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### Lecture15.ppt

1. Department of EECS University of California, Berkeley EECS 105 Fall 2003, Lecture 15 Lecture 15: Small Signal Modeling Prof. Niknejad
2. EECS 105 Fall 2003, Lecture 15 Prof. A. Niknejad Department of EECS University of California, Berkeley Lecture Outline  Review: Diffusion Revisited  BJT Small-Signal Model  Circuits!!!  Small Signal Modeling  Example: Simple MOS Amplifier
3. EECS 105 Fall 2003, Lecture 15 Prof. A. Niknejad Department of EECS University of California, Berkeley Notation Review  Since we’re introducing a new (confusing) subject, let’s adopt some consistent notation  Please point out any mistakes (that I will surely make!)  Once you get a feel for small-signal analysis, we can drop the notation and things will be clear by context (yeah right! … good excuse) ( , ) C BE CE i f v v  Large signal ( , ) C C BE BE CE CE I i f V v V v        small signal DC (bias) ( , ) C c BE be CE ce I i f V v V v     small signal (less messy!) c be ce BE CE Q Q f f i v v v v       transconductance Output conductance ( , ) BE CE Q V V  Quiescent Point (bias)
4. EECS 105 Fall 2003, Lecture 15 Prof. A. Niknejad Department of EECS University of California, Berkeley Diffusion Revisited  Why is minority current profile a linear function?  Recall that the path through the Si crystal is a zig-zag series of acceleration and deceleration (due to collisions)  Note that diffusion current density is controlled by width of region (base width for BJT):  Decreasing width increases current! Density here fixed by potential (injection of carriers) Physical interpretation: How many electrons (holes) have enough energy to cross barrier? Boltzmann distribution give this number. Wp Density fixed by metal contact Half go left, half go right
5. EECS 105 Fall 2003, Lecture 15 Prof. A. Niknejad Department of EECS University of California, Berkeley Diffusion Capacitance  The total minority carrier charge for a one-sided junction is (area of triangle)  For a one-sided junction, the current is dominated by these minority carriers: 2 , 0 0 1 1 ( )( ) 2 2 D qV kT n dep p p p Q qA bh qA W x n e n       0 0 , ( ) D qV n kT D p p p dep p qAD I n e n W x      2 , n D n p dep p D I Q W x   Constant!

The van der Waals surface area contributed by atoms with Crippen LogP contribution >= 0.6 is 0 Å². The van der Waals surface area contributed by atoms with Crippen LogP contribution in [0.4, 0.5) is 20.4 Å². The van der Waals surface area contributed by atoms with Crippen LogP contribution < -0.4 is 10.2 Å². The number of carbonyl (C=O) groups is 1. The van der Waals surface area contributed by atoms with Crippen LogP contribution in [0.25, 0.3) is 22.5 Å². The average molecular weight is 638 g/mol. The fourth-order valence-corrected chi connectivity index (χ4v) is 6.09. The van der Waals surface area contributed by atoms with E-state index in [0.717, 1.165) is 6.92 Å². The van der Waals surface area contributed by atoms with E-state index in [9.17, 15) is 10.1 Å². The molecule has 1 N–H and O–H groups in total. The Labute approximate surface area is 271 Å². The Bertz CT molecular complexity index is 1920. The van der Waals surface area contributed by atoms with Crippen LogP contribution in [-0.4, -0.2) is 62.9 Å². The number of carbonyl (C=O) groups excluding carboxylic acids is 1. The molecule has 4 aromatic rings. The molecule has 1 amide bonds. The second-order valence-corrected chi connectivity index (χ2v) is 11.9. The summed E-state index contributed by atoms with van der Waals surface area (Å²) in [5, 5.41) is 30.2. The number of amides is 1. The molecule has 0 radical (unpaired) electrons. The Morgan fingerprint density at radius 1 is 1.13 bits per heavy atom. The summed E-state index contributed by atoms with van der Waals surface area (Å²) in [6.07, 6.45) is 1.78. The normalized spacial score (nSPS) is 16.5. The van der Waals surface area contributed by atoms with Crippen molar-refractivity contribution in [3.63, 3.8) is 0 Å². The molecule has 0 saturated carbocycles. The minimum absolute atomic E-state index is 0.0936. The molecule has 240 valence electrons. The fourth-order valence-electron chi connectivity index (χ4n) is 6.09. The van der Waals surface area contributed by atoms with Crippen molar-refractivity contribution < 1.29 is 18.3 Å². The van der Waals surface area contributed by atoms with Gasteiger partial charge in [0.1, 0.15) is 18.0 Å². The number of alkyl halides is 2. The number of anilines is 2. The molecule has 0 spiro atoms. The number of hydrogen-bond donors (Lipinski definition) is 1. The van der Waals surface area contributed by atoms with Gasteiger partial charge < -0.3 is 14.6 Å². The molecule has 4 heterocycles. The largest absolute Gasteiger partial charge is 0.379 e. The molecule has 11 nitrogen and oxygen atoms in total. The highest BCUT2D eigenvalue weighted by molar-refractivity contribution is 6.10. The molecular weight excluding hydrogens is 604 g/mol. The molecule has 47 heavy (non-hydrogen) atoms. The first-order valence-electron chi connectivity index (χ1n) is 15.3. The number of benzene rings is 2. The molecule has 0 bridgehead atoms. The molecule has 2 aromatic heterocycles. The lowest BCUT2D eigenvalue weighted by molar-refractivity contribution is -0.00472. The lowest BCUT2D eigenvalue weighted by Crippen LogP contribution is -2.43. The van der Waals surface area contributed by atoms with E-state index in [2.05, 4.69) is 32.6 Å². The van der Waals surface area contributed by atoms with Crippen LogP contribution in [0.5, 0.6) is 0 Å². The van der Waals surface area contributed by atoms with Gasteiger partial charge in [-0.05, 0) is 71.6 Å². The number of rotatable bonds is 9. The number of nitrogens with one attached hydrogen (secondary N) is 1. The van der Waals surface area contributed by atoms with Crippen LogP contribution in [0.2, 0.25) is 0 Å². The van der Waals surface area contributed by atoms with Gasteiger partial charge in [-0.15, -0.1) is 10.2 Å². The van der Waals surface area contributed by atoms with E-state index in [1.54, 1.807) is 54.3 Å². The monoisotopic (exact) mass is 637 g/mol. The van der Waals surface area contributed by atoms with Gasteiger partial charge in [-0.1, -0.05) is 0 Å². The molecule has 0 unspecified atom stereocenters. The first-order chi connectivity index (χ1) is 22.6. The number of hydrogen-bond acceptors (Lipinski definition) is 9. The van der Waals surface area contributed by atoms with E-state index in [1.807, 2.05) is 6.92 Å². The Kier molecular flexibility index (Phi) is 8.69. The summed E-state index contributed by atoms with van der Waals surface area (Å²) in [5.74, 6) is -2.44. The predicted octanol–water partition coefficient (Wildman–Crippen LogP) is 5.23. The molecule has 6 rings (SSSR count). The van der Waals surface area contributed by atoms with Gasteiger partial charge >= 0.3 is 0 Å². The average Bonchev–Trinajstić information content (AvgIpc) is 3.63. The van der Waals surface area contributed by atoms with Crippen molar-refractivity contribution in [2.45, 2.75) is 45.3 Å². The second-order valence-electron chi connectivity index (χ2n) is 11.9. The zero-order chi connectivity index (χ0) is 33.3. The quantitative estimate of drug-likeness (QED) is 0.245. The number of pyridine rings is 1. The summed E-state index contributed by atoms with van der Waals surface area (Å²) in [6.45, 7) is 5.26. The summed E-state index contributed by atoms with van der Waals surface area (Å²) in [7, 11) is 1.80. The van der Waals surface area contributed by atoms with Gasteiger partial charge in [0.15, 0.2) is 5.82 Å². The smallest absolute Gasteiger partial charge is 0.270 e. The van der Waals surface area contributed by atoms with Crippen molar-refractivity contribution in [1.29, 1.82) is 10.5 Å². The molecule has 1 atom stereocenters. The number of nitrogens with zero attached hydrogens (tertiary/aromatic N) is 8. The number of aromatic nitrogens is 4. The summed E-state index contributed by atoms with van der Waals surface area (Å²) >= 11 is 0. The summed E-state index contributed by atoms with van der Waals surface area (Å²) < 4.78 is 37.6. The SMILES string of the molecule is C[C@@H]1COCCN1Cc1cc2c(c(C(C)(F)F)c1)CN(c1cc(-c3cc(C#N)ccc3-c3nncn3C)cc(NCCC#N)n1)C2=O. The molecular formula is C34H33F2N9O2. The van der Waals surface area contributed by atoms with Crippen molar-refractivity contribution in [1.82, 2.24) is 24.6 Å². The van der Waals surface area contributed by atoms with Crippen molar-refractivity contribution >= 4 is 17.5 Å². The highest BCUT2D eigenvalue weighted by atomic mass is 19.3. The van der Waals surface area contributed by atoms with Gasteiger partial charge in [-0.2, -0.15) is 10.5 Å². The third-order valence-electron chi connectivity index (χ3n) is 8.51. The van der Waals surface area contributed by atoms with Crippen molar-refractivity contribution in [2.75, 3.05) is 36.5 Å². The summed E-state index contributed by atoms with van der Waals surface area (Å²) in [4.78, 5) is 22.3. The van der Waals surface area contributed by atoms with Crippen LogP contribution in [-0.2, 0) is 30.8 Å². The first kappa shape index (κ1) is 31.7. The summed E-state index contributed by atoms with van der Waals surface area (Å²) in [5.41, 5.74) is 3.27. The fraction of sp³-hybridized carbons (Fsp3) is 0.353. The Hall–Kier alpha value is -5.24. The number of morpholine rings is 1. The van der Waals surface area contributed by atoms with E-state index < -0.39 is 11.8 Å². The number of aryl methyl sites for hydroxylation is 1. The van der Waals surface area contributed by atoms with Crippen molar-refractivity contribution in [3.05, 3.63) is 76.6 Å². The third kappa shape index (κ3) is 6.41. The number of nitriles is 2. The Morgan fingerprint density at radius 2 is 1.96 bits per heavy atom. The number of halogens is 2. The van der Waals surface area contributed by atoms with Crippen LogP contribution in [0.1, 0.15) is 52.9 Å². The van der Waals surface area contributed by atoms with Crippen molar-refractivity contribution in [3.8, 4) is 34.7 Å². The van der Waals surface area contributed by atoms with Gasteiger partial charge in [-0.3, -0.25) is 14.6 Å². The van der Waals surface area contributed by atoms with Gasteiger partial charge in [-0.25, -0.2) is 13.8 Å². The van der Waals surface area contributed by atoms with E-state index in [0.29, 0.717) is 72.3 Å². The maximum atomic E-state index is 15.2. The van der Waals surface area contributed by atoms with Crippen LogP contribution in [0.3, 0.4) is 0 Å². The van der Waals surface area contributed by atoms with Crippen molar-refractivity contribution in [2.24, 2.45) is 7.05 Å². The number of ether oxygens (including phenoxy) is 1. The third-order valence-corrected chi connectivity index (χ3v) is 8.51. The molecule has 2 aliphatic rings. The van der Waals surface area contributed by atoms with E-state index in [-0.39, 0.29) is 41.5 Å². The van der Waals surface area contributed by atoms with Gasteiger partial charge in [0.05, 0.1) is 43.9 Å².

6. EECS 105 Fall 2003, Lecture 15 Prof. A. Niknejad Department of EECS University of California, Berkeley Diffusion Capacitance (cont)  The proportionality constant has units of time  The physical interpretation is that this is the transit time for the minority carriers to cross the p-type region. Since the capacitance is related to charge:   2 , p dep p n T D n W x Q I D     n T D Q I   n d T d T Q I C g V V          Diffusion Coefficient Distance across P-type base   2 , p dep p T n W x q kT     Mobility Temperature
7. EECS 105 Fall 2003, Lecture 15 Prof. A. Niknejad Department of EECS University of California, Berkeley BJT Transconductance gm  The transconductance is analogous to diode conductance
8. EECS 105 Fall 2003, Lecture 15 Prof. A. Niknejad Department of EECS University of California, Berkeley Transconductance (cont)  Forward-active large-signal current: / (1 ) BE th v V C S CE A i I e v V   • Differentiating and evaluating at Q = (VBE, VCE ) / (1 ) BE qV kT C S CE A BE Q i q I e V V v kT     C C m BE Q i qI g v kT    
9. EECS 105 Fall 2003, Lecture 15 Prof. A. Niknejad Department of EECS University of California, Berkeley BJT Base Currents Unlike MOSFET, there is a DC current into the base terminal of a bipolar transistor:   / (1 ) BE qV kT B C F S F CE A I I I e V V      To find the change in base current due to change in base-emitter voltage: 1 B B C m BE C BE F Q Q Q i i i g v i v          B b be BE Q i i v v    m b be F g i v  
10. EECS 105 Fall 2003, Lecture 15 Prof. A. Niknejad Department of EECS University of California, Berkeley Small Signal Current Gain 0 C F B i i        Since currents are linearly related, the derivative is a constant (small signal = large signal) 0 C B i i     0 c b i i  
11. EECS 105 Fall 2003, Lecture 15 Prof. A. Niknejad Department of EECS University of California, Berkeley Input Resistance rπ   1 1 C m B BE F BE F Q Q i g i r v v             In practice, the DC current gain F and the small-signal current gain o are both highly variable (+/- 25%)  Typical bias point: DC collector current = 100 A F m r g    25mV 100 25k .1mA r    i R   MOSFET
12. EECS 105 Fall 2003, Lecture 15 Prof. A. Niknejad Department of EECS University of California, Berkeley Output Resistance ro Why does current increase slightly with increasing vCE? Answer: Base width modulation (similar to CLM for MOS) Model: Math is a mess, so introduce the Early voltage ) 1 ( / A CE V v S C V v e I i th BE   Base (p) Emitter (n+) Collector (n) B W
13. EECS 105 Fall 2003, Lecture 15 Prof. A. Niknejad Department of EECS University of California, Berkeley Graphical Interpretation of ro slope~1/ro slope
14. EECS 105 Fall 2003, Lecture 15 Prof. A. Niknejad Department of EECS University of California, Berkeley BJT Small-Signal Model b be i r v   1 c m be ce o i g v v r  
15. EECS 105 Fall 2003, Lecture 15 Prof. A. Niknejad Department of EECS University of California, Berkeley BJT Capacitors  Emitter-base is a forward biased junction  depletion capacitance:  Collector-base is a reverse biased junction  depletion capacitance  Due to minority charge injection into base, we have to account for the diffusion capacitance as well , , 0 1.4 j BE j BE C C  b F m C g  